Also shown in FIG. 2, a paper-thin layer of tissue called periosteum 36 lies between the cortical bone 25 and the connective tissue 40. The periosteum 36 is made of an elastic material such as, but not limited to, an aromatic polyether film which can be cut and reflected. Covering the root of the tooth 10 and the cortical bone 25 is called oral mucosa. In FIG. 2, the superior portion of the mucosa, located near the neck 10C of the tooth 10, is called masticatory mucosa 21 and the inferior portion of the mucosa, well below the neck 10C of the tooth 10, is called alveolar mucosa 22 located underneath the masticatory mucosa 21 and the alveolar mucosa 22 is connective tissue 40 connecting the mucosa and the root 10B of the tooth 10 or the periosteum 36. The alveolar mucosa 22, the masticatory mucosa 21 and the connective tissue 40 are collectively called gum tissue 20 as shown in FIGS. 1A and 1B. As discussed before, the alveolar mucosa 22, the masticatory mucosa 21 and the connective tissue 40 can be made of a material or a plurality of materials which can be cut and incised much like life-like tissues. In one embodiment, the mucosa (21, 22) and the connective tissue 40 are made of a soft but resilient polymethylmethacrolate (acrylic), self-curing denture reline material. The gum tissue 20, which includes the alveolar mucosa 22, the masticatory mucosa 21, and the connective tissue 40, ranges between 0.5 mm and 6 mm, preferably between 1 mm and 4 mm.

In one embodiment of the present invention, as shown in FIG. 2, a blood vessel 51 and a nerve 52 are designed to be located within the medullary bone 35. The blood vessel 51 and the nerve 52 can be configured to simulate the actual anatomical relationship with the medullary bone 35 and other surrounding tissues.

In another embodiment, as shown in FIG. 2A, at least one electronic sensor 100 can be incorporated or associated individually or in combination with the blood vessel 51, the nerve 52, the muscle 41 or the tooth root 10B. By way of proper electrical wiring and connection with a computer system 110, one can utilize this feature to monitor whether the blood vessel 51, the nerve 52, the muscle 41 or the tooth root 10B is touched or contacted by an instrument or device during a demonstration or practice surgical procedure.

A person of ordinary skill in the art will understand that additional materials other than the plastics disclosed herein can be used to achieve the desired hardness, thickness, and life-like appearance of each tissue designed and configured in the present invention.

In another embodiment of designing and constructing of the dental model of the present invention, the prototype of the dental model can be made in wax, and then each tissue is cut back and molds or dies are made at each stage according to the specifications in dental anatomy. Furthermore, the entire process of making the prototype of the dental model can be reversed to make the functional product according to each specification on each part of the dental model. In another embodiment, the dental model of the present invention can be designed and constructed digitally with aid of computer technology, specifically with Computerized Tomography (CT) scanners or 3-D Cone Beam Computerized Tomography (CT) scanners in conjunction with 3-D modeling technology.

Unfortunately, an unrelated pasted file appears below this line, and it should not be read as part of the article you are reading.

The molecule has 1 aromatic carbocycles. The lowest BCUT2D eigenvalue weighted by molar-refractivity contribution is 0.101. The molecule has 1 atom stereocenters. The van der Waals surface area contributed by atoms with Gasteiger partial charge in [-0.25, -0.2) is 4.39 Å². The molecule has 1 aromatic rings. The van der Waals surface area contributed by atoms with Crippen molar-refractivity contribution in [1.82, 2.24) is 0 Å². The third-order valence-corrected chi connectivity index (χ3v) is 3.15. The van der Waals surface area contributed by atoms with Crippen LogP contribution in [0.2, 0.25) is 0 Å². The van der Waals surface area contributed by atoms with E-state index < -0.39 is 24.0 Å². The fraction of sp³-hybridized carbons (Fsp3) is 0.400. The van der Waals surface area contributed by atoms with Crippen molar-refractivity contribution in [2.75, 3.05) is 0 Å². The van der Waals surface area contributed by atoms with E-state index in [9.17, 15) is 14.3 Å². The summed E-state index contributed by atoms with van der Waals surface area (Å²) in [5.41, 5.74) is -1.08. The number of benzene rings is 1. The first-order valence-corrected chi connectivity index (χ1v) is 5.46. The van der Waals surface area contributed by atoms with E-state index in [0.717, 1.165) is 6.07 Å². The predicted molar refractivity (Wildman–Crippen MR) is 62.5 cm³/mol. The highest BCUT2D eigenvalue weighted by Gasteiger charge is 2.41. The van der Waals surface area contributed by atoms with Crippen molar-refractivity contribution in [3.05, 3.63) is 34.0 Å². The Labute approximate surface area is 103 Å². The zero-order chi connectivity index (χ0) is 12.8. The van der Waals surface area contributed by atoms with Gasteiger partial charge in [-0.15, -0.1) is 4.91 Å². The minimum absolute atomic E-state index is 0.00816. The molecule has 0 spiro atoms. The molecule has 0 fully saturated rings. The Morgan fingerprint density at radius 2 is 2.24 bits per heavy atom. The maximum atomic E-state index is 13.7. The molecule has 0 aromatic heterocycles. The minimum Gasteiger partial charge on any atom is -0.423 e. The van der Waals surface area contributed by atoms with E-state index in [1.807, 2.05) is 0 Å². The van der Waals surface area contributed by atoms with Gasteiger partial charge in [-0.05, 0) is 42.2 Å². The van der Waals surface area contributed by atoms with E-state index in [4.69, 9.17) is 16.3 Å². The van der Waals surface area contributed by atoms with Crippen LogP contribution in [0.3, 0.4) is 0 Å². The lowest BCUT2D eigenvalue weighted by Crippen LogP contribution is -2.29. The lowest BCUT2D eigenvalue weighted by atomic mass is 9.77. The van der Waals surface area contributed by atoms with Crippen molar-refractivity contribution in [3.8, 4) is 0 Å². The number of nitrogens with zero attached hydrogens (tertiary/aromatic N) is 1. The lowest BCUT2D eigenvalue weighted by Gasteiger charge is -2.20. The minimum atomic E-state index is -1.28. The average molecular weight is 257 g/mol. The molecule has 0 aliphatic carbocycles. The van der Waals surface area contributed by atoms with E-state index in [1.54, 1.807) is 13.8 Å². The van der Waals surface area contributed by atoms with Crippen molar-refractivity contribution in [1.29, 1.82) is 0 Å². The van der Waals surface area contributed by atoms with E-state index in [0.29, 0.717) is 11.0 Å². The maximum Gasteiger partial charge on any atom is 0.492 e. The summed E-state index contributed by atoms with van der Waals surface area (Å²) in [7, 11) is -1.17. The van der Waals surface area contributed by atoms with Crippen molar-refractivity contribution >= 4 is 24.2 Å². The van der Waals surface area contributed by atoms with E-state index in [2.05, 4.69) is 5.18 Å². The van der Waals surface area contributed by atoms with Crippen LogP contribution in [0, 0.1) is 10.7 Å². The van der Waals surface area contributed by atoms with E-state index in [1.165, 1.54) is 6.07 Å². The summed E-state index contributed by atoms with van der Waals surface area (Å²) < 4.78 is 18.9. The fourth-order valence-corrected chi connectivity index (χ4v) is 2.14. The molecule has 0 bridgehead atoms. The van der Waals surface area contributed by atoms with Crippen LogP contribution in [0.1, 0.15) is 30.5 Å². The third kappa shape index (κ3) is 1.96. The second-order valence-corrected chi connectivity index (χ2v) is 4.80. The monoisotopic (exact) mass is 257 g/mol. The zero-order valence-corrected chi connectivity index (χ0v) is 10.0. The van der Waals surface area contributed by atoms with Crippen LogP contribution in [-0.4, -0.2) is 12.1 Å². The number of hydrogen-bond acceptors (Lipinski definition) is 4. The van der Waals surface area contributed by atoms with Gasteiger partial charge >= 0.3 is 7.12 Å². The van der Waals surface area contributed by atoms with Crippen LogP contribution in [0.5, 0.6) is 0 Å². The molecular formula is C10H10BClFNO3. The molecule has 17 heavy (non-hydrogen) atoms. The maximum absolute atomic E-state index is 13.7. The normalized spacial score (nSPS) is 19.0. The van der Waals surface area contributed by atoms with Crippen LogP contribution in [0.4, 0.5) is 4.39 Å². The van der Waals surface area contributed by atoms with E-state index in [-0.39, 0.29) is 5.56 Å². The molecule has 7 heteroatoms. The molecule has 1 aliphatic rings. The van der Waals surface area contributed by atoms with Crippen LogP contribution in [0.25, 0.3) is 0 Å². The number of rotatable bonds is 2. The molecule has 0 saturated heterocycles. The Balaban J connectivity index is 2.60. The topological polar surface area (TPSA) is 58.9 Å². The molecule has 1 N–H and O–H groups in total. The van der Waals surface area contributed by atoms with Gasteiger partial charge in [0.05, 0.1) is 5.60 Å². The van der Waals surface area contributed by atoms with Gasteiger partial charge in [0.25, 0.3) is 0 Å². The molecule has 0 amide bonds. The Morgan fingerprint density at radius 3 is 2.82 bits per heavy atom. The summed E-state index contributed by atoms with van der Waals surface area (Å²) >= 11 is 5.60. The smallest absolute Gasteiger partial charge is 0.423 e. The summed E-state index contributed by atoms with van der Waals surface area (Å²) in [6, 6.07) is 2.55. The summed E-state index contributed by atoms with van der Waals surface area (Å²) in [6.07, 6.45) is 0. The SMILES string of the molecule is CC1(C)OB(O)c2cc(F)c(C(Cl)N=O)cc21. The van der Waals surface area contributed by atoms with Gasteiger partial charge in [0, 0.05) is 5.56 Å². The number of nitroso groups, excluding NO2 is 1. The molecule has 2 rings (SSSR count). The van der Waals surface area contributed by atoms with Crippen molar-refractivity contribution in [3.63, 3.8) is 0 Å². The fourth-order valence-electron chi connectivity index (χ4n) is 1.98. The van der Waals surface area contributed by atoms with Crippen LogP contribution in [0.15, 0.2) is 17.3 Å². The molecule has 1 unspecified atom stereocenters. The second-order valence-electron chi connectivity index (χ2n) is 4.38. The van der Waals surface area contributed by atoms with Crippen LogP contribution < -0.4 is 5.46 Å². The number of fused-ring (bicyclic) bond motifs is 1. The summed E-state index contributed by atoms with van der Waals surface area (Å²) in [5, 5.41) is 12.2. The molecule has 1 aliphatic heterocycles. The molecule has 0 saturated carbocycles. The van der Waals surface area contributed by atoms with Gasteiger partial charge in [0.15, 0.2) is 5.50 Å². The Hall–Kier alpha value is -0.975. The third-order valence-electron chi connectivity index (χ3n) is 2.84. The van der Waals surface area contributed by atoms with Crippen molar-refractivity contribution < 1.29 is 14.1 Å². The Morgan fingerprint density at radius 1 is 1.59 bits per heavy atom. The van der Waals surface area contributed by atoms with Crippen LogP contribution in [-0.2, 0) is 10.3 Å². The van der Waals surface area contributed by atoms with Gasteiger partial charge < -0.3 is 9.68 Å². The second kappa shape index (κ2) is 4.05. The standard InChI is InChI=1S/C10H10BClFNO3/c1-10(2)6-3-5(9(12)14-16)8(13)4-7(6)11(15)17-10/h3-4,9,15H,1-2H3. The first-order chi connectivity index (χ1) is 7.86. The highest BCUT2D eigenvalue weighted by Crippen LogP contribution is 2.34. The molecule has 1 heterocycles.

A person of ordinary skill in the art will understand, this process of designing and making a teaching model can be applied for the design and construction of other anatomical models for other human and/or veterinary tissues or organs.

Although the invention has been described with reference to specific embodiments, these descriptions are not meant to be construed in a limiting sense. Various modifications of the disclosed embodiments, as well as alternative embodiments of the invention will become apparent to persons skilled in the art upon reference to the description of the invention. It should be appreciated by those skilled in the art that the conception and the specific embodiment disclosed may be readily utilized as a basis for modifying or designing other structures for carrying out the same purposes of the present invention. It should also be realized by those skilled in the art that such equivalent constructions do not depart from the spirit and scope of the invention as set forth in the appended Claims.

It is therefore, contemplated that the following Claims will cover any such modifications or embodiments that fall within the true scope of the invention.

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Referenced by
Citing PatentFiling datePublication dateApplicantTitle
US8376754 *Jun 14, 2011Feb 19, 2013Brigitte SegalTraining aid for a dental injection
US8465291 *Jan 16, 2007Jun 18, 2013Zimmer Dental, IncDental patient models
US20110136090 *Jul 7, 2009Jun 9, 2011Drsk Development AbMethod and a device for practicing dental treatments
US20110281251 *Jan 25, 2010Nov 17, 2011Thierry MousquesPedagogical device for incisions and sutures
US20110294103 *Jun 14, 2011Dec 1, 2011Brigitte SegalTraining aid for a dental injection
US20120026307 *Apr 8, 2010Feb 2, 2012Dalhouse UniversityMethod and system for measurement of curing energy delivered during simulated dental restorations
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Classifications
U.S. Classification434/263
International ClassificationG09B23/28
Cooperative ClassificationG09B23/30, G09B23/283
European ClassificationG09B23/28D, G09B23/30
Legal Events
DateCodeEventDescription
Jul 5, 2012FPAYFee payment
Year of fee payment: 4
Jan 18, 2007ASAssignment
Owner name: UNDER DOG MEDIA, L.P., TEXAS
Free format text: ASSIGNMENT OF ASSIGNORS INTEREST;ASSIGNOR:COPE, JASON B.;REEL/FRAME:018769/0789
Effective date: 20070116